885 Hamilton Rd
Hours: Tue-Thu 11am-9pm, Fri 11am-10pm, Sat 10am-9pm, Sun 10am-8pm
Update, 4/30/11: Restaurante Salvadoreno has moved location (revised above), expanded their menu, and become ‘El Salvadoreno Restaurant’. More below:
They’re still the only Salvadoran sit-down restaurant in town, and they keep getting better. They’ve moved into the space formerly occupied by Indochine (who moved to a larger space down the street) and Latin Cafe, and this is emphatically to their benefit – the space is larger, cleaner, and going there at night feels far less intimidating.
The food has improved, too. While the fairly limited menu at the old location was solid, the new menu maintains the best of the old and expands upon it quite a bit. This includes the addition of more than a few Mexican dishes, but we chose to focus on the new Salvadoran preparations. We’ll highlight a couple of them, as otherwise we feel that the descriptions in the previous review still stand.
First up, the pastelitos de papa y pollo ($5.99 for 4), or, fried empanadas with potatoes and chicken, topped with curtido (a type of Salvadoran cabbage slaw) and a mild red sauce. The shell crunched like a thick tortilla chip, tasted better, and encased a delightful savory filling. Thumbs up from around the table.
Every now and again, we come upon the rare dish that a) we’ve never seen, heard of, or imagined before, b) in spite of its relative obscurity seems inevitably ‘right’ in its makeup, execution, and flavor, and c) emphatically validates our explorations. At Salvadoreno, this dish is the empanadas de platanos, or deep fried ripe plantain pockets filled with a custardy, mildly sweet cheese.
We’re usually far from dessert oriented, but this lovely little combination of caramelized plantains and silky dairy filling wowed us and had us asking for seconds… and left me thinking about a return trip upon writing this.
As far as we know, the Restaurante Salvadoreno is the only Salvadoran restaurant in Columbus. It is (edit: was) near the airport on the same street (3208 Allegheny Drive) as El Tacorriendo. Located in an otherwise deserted strip mall it’s the only beacon of light in a very dark parking lot. The interior is basic but cheerful and the walls and menus are decorated with maps and photos of El Salvador. The restaurant seems to do a good take out business.
We had come across pupusas, the national dish of El Salvador, during our taco truck research as they are served at Mr Grill Tacos and were a feature of the short lived Pupuseria y Taqueria Usuluteca. When we heard about a pupusa restaurant we were intrigued to experience more Salvadoran food.
Pupusas are a thick corn griddle cake stuffed with a filling such as cheese, refried beans or chicharron (pork rinds). Our favorite of the three we tried was cheese with loroco (an edible flower). The pupusas were thinner and more delicate than the ones we have had at taco trucks and not at all greasy. They are served with a dish of curtido – a cabbage salad that is pickled and a little spicy, the salvadoran version of sauerkraut. You can see it in the top left corner of the photo below.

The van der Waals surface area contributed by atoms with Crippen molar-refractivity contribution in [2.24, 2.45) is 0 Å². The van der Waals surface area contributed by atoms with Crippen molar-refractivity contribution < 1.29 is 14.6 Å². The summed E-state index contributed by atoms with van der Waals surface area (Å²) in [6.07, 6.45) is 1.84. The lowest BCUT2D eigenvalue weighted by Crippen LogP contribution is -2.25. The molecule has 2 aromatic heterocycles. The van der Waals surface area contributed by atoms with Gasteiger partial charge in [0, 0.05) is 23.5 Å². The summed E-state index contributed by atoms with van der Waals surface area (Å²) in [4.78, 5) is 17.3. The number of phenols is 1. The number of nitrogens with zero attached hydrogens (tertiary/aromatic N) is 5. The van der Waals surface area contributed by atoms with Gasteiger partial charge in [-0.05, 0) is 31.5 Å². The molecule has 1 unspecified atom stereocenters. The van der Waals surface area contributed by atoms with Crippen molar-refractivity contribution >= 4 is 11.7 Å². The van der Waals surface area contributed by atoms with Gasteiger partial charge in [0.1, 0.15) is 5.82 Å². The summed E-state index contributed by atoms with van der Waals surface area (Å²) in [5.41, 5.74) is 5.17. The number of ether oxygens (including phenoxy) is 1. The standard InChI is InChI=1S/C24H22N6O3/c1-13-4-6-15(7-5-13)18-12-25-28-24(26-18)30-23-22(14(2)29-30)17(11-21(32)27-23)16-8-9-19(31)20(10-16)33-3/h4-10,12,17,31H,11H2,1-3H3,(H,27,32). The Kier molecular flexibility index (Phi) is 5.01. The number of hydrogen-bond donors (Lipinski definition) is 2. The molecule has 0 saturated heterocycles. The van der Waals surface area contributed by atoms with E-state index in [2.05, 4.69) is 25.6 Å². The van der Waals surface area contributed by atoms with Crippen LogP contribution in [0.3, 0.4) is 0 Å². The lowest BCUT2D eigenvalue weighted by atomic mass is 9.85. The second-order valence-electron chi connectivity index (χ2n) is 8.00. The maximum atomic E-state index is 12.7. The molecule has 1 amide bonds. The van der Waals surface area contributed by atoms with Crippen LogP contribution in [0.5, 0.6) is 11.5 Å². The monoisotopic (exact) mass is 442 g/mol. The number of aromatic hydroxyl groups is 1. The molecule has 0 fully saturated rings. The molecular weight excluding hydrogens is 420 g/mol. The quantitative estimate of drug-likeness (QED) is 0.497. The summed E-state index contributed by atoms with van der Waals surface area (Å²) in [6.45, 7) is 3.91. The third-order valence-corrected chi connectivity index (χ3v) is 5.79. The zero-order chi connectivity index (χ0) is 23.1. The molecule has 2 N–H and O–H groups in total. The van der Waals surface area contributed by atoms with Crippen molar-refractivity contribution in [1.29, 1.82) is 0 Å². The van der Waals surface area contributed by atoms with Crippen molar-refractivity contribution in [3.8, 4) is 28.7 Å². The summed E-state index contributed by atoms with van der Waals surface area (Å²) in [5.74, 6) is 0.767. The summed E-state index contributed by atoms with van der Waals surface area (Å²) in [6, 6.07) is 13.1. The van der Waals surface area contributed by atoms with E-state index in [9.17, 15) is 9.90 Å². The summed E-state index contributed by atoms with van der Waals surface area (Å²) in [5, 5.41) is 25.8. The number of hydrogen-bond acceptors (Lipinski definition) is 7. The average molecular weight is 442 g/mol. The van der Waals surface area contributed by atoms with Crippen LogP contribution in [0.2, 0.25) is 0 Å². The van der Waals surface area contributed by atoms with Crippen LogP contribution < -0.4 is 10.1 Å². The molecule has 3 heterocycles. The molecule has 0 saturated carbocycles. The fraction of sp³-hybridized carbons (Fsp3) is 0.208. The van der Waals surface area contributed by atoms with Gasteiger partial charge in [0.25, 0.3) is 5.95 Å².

We tried a tamale and tamilito. Salvadoran tamales are wrapped in a banana leaf instead of the corn husks that are used in Mexican cuisine. This tamale contained chicken (with bones) in sauce and the corn meal was moist but dense. It was similar to the Colombian tamale that we tried at El Manantial. The tamalito was like a corn bread, very light and airy but much drier than the tamale. It was served with Salvadoran crema which is similar to sour cream but milder. Next were the platanos fritos, ripe fried plantains also served ‘con crema’. The plantains were beautifully caramelized and one of the high points of the meal.
We chose two main dishes from a long list which consisted mainly of variations of beef and chicken. There was at least one pork dish and a few of seafood dishes, including grilled fish and shrimp. There are also a few soups (sopas) and we tried the sopa de mariscos which had a rich fishy broth and pieces of fish, shrimp and shellfish. There were a lot of bones in the soup so eating it required attention but the broth was very flavorful.
Our other main was carne guisada, a rich beef stew served with potatoes, rice and refried beans. The beef was very tender and I thought the sauce was really tasty. We were also given a plate of Salvadoran tortillas which are thicker corn tortillas and I’m not sure which dish they were supposed to accompany but they were perfect for dipping into the beef stew.
The menu has very little description of the dishes so I think there is plenty more to discover. I already have a list of other dishes I would like to try including the pollo encebollado (chicken with onions) and the pupusa with chicharron. I am also tempted by their breakfast dishes. Salvadoran food seems to be less spicy than Mexican cuisine with mild, sweet flavors and is therefore a good option for those who don’t like too much heat. The Restaurante Salvadoreno is a no-frills destination with house made food, it’s a good place to head to when the weather is too cold for taco trucking.
The Restaurant is open 10am-8pm except Tuesday. It is cash only.
Here are some references on Salvadoran Food: Whats4eats.com, Wikipedia.